An amino acid is a building block of protein. There are some twenty  amino  acids  required to make a  complete protein.  The body can manufacture all but eight these are referred to as the essential amino acids. Foods that contain all eight essential amino acids in the correct proportions necessary to be readily utilized by the body are considered complete proteins. With a balanced, varied diet, proteins complement themselves during the course of a day no need to worry over combining just the right amino acids at every meal.
A calorie is a unit of energy measured in terms of heat. As it pertains to food the food contains calories that, when burned, produce a specific amount of energy. If more calories are taken in than burned off, they are stored as fat, resulting in weight gain.
Along with fat and protein, carbohydrates are chemical compounds known as the large nutrients. Carbohydrates are the body's ideal fuel source and have recently had their wrongful reputation for being " fattening" redressed. Starches, sugars, and fiber are all carbohydrates. Foods referred to as complex carbohydrates contain starch, the main form of carbohydrate energy, and fiber, the parts of plant foods that pass through the body undigested. Complex carbohydrates are important energy sources, since they are broken down and used slowly by the body. Here are some examples of the different types of carbohydrate: Some sources are cereals, breads, legumes, fruits, fats and oils, and starchy vegetables.
Starches are best consumed as complex carbohydrates. These include whole grains and cereals (brown rice, barley, and other whole grains, whole grain breads, and whole grain pastas), and root vegetables including sweet and white potatoes. These provide the dual benefit of providing energy as well as dietary fiber (see Fiber). Sugars are found in fruit, dairy products and refined sugar, among other foods. Refined sugars are the least desirable, as they provide mainly empty calories and contribute to tooth decay.
CHOLESTEROL: This chemical compound is actually of great importance to several functions of the internal organs and is a part of every cell. The problem lies in that the liver can manufacture all the cholesterol the body needs for its essential functions. When excessive cholesterol is ingested in the form of food, it causes buildup of plaque in the arteries, which is said to lead to heart disease. Foods high in cholesterol are eggs, fatty meats, butter, and some dairy products. Plant foods do not contain cholesterol.
ENRICHED: When whole grains are refined of their nutritious bran and germ, they are then usually enriched with specific added nutrients as established by federal guidelines. The nutrients added back are iron and three of the B vitamins: thiamin, niacin, and riboflavin. Still, enriched white products like bread, rice and pasta, are a far cry from consuming the whole grain versions. The over-consumption of the former contains little fiber and are thought to contribute to obesity and possibly Type 2 diabetes.
Fat is an organic compound of fatty acids and is one of the three " large nutrients," along with carbohydrates and protein. It provides a very concentrated source of stored energy for the body and is necessary for hormonal function and tissue health. The average American's fat intake has until recently been about 40 percent of total food intake. Though it is often recommended that this be cut down to 30 percent of diet, some nutritionists feel this amount is still too high.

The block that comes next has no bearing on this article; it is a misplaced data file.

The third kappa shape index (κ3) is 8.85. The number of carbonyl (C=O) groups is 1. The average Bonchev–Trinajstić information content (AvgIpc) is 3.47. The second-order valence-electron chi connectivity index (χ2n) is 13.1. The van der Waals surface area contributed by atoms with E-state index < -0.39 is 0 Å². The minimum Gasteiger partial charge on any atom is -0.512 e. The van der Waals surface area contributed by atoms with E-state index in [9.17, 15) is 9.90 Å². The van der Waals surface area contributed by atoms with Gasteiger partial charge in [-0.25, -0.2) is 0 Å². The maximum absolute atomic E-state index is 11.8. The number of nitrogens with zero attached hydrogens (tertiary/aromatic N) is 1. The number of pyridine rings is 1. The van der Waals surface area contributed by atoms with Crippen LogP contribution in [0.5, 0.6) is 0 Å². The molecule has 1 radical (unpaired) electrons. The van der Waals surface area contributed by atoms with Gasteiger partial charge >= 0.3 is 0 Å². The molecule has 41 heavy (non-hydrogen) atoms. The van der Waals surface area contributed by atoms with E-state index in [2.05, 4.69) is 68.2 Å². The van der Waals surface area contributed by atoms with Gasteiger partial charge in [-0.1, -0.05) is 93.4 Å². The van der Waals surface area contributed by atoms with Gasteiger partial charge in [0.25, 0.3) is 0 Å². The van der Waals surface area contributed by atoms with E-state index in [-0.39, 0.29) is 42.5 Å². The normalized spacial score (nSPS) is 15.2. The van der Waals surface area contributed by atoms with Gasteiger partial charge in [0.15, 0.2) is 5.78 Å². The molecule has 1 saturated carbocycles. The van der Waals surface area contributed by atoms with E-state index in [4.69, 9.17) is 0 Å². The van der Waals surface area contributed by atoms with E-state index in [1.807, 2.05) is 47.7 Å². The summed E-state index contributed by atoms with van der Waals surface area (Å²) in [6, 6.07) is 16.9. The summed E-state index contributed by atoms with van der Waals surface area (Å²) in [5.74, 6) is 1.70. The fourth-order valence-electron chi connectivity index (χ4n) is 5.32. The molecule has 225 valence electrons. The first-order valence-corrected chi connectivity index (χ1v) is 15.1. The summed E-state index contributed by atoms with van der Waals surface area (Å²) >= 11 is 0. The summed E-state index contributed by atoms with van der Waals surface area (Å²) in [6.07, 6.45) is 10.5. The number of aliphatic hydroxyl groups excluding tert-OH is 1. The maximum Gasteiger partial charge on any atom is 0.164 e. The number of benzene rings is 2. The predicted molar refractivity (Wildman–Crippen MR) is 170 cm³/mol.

Fats are comprised of fatty acids, linoleic and linolenic, which can both be derived from plant sources. There are three types of dietary fat—saturated, polyunsaturated, and monounsaturated. Saturated fats, found in meat, butter, and hard cheeses, is considered the least beneficial, and in fact can lead to heart disease if consumed in large quantities. Polyunsaturated and monounsaturated fats are the good fats and plentiful in plant sources. Nuts, olives and olive oil,  certain vegetable oils (especially organic canola  oil), and avocado are good sources of beneficial fats.
This is actually a general term for a family of plant substances including pectin, cellulose, lignin, hemicellulose, gums, mucilage, and others. These are the parts of plants that pass through the body undigested, adding the bulk that is crucial for the regulation of the digestive system. Fiber is concentrated in the bran of grains, skins of certain fruits, filaments found in the flesh of vegetables, and so on. This valuable substance is considered crucial to health, especially that of the digestive system. According to nutritionist Jane Brody, fiber fills the stomach and small intestine, absorbing water and slowing down digestion enough to prolong the feeling of fullness. Further, she says that those living on high-fiber diets rarely suffer from constipation or hemorrhoids and are less likely to develop colon cancer. High-fiber foods include whole grains, legumes, nuts and seeds, fruits and vegetables. Twenty-five to thirty-five grams of fiber a day constitute what is considered a diet high in fiber.
This has been added to this section as food additives have been used by mankind for centuries. For example, pickling (with vinegar), as with bacon (salting), sugar, and then sulphur dioxide as is common in wine,  were among the first used to preserve foods. The problem, in the past 30 years, however, with advent of processed foods, there has been a massive explosion in the chemical adulteration of foods with additives. There are additives that are safe, but many additives to food products are believed to be linked to disorders including allergies, nervous disease, bowel disorders, cancer, heart disease and arthritis. Do to the advent of food labels, manufacturers are required to list these additives.  There are just to many to list, but we found three sites to visit that  will help you identify which are good or bad and which be avoided.  Healthy Eating Advisor, Wikipedia E-Number List, and Wikipedia List Of Food Additives.   Remember, a vegetarian diet free from processed foods would greatly reduce  this problem.